Brad Michael Elmore sounds a bit winded as he joins us on the phone. “I’m here!” he chirps.
We know why: His third feature film, the dark comedy Bit, opens at Outfest in Los Angeles July 26 & 27.
Bit stars transgender actress Nicole Maines (of Supergirl) as Laurel, a recent high school graduate who jets off to Los Angeles to spend the summer with her brother. Her first night in town, Laurel finds herself titillated and drawn in by a group of beautiful queer women led by the menacing Duke (Diana Hopper, of Goliath). The twist: Duke and her friends are actually a cabal of vampires determined to rid the world of toxic masculinity…one meal at a time. When Laurel becomes one of the vampire coven, she must face off against a troupe of moronic vampire hunters, a crazed vampire worshiper, and Duke, whose lust for power threatens what Laurel holds most dear. Much like The Lost Boys and Once Bitten, Bit tells a horror-action story with the occasional smile and wink.
Elmore allotted us a few minutes just days before the Outfest showing of Bit to discuss the film, its queer content, and the power dynamics it satirizes.
I’m sure this is a crazy busy week for you. Frankly, we think it’s about time someone made a film about queer vampires. So tell me, where does this story begin for you? Why write a lesbian vampire horror film?
I don’t know if my desire was to write a vampire lesbian horror film. There are a few things going on here. First and foremost, a long time ago, I lived in Huntington Beach. I was on the pier, and I’m a big fan of the movie The Lost Boys.
There were legit skinheads that occupied that space, stomping around in their group. I saw them walking through the crowd—they make their presence known. As the group was walking, there was this maybe 14-year-old girl with curly black hair, big sunglasses and a joint. She was dressed exactly like Slash.
From Guns N Roses?
Yeah. Black skinny jeans, a big white shirt all ripped up. And she came rolling by on a skateboard and double middle fingered these skinheads. My first thought was I’ll never be that cool.
And I thought that…those are my Lost Boys. Something just clicked in my head. I knew it was a way in [to a story].
The other thing was that I’d just made two movies that were somber, moody pieces. I wanted to something fun. There’s an absence of—I think people know what I mean when I say a lot of horror movies are just coded for 13-year-old boys.
That is true. I don’t think that’s a secret.
Not that girls can’t enjoy them too, but my big goal was to do horror for a younger, female audience. What does that look like? A fun, sexy genre movie. So that was a challenge for myself. It was a fun space to inhabit as a writer. With the movie, I’m occupying a space that wasn’t mine to occupy, necessarily. It was so important to me to have a lead who was trans. I was so tired of studios wanting a pat on the back for having secondary or tertiary characters to represent something. You know, make Spider-Man trans!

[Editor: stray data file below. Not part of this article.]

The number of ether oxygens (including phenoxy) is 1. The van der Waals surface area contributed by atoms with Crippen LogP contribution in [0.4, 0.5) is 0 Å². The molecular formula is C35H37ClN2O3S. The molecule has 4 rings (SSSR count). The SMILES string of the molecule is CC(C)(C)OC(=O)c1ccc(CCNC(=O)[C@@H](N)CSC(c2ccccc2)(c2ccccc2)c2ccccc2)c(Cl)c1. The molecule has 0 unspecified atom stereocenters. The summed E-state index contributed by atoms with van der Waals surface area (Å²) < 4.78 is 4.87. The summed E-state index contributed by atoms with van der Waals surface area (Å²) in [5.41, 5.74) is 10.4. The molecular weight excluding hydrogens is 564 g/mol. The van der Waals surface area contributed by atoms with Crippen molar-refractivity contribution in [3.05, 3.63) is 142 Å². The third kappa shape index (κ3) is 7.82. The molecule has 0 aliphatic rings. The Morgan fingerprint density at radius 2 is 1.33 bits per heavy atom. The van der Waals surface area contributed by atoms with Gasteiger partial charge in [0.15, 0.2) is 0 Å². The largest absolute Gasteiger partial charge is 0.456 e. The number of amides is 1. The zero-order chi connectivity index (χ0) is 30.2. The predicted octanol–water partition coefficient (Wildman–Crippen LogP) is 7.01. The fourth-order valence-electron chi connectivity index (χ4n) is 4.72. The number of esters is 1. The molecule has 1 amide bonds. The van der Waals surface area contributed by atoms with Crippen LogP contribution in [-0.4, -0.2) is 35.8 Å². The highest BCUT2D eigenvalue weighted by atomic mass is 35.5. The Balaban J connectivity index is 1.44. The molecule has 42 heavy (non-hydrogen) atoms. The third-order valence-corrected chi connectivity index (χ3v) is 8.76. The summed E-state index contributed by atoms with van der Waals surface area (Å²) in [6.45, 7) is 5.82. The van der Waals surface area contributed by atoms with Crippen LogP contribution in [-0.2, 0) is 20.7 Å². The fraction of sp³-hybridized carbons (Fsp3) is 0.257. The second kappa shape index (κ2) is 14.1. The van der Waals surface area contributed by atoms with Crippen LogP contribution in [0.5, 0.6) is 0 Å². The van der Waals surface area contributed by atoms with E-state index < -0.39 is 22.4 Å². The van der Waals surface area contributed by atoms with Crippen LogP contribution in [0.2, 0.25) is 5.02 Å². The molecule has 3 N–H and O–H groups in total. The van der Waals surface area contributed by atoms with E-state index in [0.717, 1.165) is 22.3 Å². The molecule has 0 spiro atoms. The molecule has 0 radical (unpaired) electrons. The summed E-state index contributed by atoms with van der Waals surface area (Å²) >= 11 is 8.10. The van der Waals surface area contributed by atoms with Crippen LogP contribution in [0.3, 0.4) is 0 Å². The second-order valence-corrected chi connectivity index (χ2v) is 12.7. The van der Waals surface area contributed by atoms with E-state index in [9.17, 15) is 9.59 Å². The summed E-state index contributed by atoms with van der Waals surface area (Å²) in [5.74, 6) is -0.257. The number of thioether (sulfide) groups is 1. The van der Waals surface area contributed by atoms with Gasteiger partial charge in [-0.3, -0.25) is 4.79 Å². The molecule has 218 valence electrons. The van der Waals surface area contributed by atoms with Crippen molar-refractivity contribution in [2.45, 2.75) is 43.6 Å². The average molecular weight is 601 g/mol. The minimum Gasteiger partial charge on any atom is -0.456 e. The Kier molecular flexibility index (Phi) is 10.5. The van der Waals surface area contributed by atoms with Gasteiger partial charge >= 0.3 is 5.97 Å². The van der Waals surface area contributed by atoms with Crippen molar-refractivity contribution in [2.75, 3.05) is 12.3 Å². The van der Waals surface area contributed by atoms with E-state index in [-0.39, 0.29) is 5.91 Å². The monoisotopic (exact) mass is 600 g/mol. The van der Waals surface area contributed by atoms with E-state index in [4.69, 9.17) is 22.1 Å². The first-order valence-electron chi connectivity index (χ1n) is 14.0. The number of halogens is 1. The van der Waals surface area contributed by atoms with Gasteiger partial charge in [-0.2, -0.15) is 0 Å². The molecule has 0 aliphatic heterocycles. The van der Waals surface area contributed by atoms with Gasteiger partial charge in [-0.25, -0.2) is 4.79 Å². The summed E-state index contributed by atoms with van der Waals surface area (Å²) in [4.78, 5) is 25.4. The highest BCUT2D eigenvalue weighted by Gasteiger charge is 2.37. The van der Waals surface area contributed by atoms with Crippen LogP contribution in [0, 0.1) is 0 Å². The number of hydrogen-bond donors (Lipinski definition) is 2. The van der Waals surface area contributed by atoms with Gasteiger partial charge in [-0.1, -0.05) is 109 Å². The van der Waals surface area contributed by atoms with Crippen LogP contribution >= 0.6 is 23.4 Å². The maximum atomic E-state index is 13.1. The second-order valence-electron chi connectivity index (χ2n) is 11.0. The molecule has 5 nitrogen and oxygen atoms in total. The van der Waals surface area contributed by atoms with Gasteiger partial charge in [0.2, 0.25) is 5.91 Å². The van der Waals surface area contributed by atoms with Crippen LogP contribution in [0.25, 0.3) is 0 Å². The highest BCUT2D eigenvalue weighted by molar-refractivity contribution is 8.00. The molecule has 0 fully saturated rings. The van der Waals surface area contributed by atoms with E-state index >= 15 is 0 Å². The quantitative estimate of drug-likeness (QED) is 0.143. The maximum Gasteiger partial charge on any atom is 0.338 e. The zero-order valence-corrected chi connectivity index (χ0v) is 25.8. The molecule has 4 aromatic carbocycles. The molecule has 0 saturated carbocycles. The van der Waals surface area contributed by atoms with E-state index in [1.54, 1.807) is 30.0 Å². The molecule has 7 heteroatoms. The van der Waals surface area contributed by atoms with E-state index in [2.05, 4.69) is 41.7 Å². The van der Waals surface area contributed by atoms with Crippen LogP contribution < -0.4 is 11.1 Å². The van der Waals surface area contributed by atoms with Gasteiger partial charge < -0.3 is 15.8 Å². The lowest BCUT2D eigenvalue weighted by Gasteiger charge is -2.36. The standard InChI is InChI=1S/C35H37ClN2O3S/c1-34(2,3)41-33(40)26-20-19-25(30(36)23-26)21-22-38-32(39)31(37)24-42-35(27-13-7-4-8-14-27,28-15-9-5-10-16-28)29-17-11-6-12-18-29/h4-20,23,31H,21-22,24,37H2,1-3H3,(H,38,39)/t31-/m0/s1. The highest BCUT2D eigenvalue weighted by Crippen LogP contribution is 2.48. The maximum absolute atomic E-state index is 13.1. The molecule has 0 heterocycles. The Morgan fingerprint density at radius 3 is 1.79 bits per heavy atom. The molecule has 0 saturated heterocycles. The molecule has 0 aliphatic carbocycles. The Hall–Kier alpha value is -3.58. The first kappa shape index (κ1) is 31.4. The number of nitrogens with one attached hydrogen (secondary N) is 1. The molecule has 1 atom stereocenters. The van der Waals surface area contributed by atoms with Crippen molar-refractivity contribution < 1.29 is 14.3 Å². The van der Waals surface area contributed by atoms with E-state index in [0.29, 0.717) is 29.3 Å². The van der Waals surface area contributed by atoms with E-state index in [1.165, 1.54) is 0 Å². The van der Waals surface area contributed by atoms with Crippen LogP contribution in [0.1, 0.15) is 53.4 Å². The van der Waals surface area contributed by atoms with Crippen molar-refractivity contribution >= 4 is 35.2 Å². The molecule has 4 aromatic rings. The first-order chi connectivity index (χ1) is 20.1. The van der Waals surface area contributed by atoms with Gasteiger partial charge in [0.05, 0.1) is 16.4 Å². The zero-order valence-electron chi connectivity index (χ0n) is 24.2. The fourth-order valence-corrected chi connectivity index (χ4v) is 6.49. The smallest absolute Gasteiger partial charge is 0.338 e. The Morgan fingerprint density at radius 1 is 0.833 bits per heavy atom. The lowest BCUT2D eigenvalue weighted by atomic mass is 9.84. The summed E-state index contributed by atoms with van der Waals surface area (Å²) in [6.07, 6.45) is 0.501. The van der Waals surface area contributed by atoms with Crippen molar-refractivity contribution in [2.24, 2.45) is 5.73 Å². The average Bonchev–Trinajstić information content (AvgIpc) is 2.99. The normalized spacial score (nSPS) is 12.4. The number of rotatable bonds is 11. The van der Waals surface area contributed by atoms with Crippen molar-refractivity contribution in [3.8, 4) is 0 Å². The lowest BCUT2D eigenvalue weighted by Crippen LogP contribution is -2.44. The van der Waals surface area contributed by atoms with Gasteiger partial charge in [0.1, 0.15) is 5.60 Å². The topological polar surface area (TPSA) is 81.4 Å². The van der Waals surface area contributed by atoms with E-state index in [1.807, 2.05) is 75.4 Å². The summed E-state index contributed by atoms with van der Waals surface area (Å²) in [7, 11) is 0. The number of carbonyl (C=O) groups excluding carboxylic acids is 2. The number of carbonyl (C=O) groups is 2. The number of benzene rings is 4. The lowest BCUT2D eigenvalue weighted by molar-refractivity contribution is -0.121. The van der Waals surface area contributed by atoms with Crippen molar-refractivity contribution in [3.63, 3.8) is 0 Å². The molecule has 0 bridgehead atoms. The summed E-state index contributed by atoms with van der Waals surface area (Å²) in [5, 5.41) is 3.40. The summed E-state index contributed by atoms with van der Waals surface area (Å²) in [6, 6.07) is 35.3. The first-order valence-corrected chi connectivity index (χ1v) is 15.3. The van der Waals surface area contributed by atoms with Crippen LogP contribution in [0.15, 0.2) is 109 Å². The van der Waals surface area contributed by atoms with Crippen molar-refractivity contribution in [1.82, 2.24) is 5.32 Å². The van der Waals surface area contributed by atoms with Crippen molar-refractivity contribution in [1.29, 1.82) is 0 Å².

I’d see that.
It’s such a no-brainer to me.
Well let’s talk about that then. There are really two subjects here. One is that this is a story about queerness. The other is that it’s about women. You recognize that you are telling someone else’s story. What steps did you take to make sure that story remained authentic to both a female and queer experience?
As a writer living in this world, your job is to be perceptive. Empathy is your biggest tool, and it’s your biggest draw. Now obviously, a lot of movies are made about subculture. Part of the reason someone wants to make a movie about disco dancing, for example, is that it draws people in to want to learn.
The learning is part of the draw of creating. However, I also know that at this point in hiring [in entertainment] there needs to be more inclusiveness. My interest was my frustration at that climate not getting with the program. I did the research. Writing didn’t take me very long. The research took a long time. I’ve lived in LA a long time, so I knew I could rely on people I knew in the community once the script was finished. I was like listen, if there’s anything here that pisses you off or feels dishonest or codes something I don’t understand [let me know]. So before I sent the script out to anyone, I vetted it. Laurel’s easy to identify with because everyone has been horny and 18. I also didn’t want to take the cowardly route and make the character neutral where she’s trans, and it has nothing to do with anything. As a writer, that’s not how I feel the world works.
Wherever you go in life, the world is going to ripple and react to you based on religion, your height, your weight, how the world reacts to you and you react to it. So [making her transgender] had to be in there somewhere just as a texture for the character. I didn’t want to tell a story about the trans experience. I just wanted to make Jem & the Holograms.
I loved that as a kid, and I wanted to have something glossy and fun.
So did you always envision Laurel as a trans character?
It’s in the script. I wanted a trans character played by a trans actress.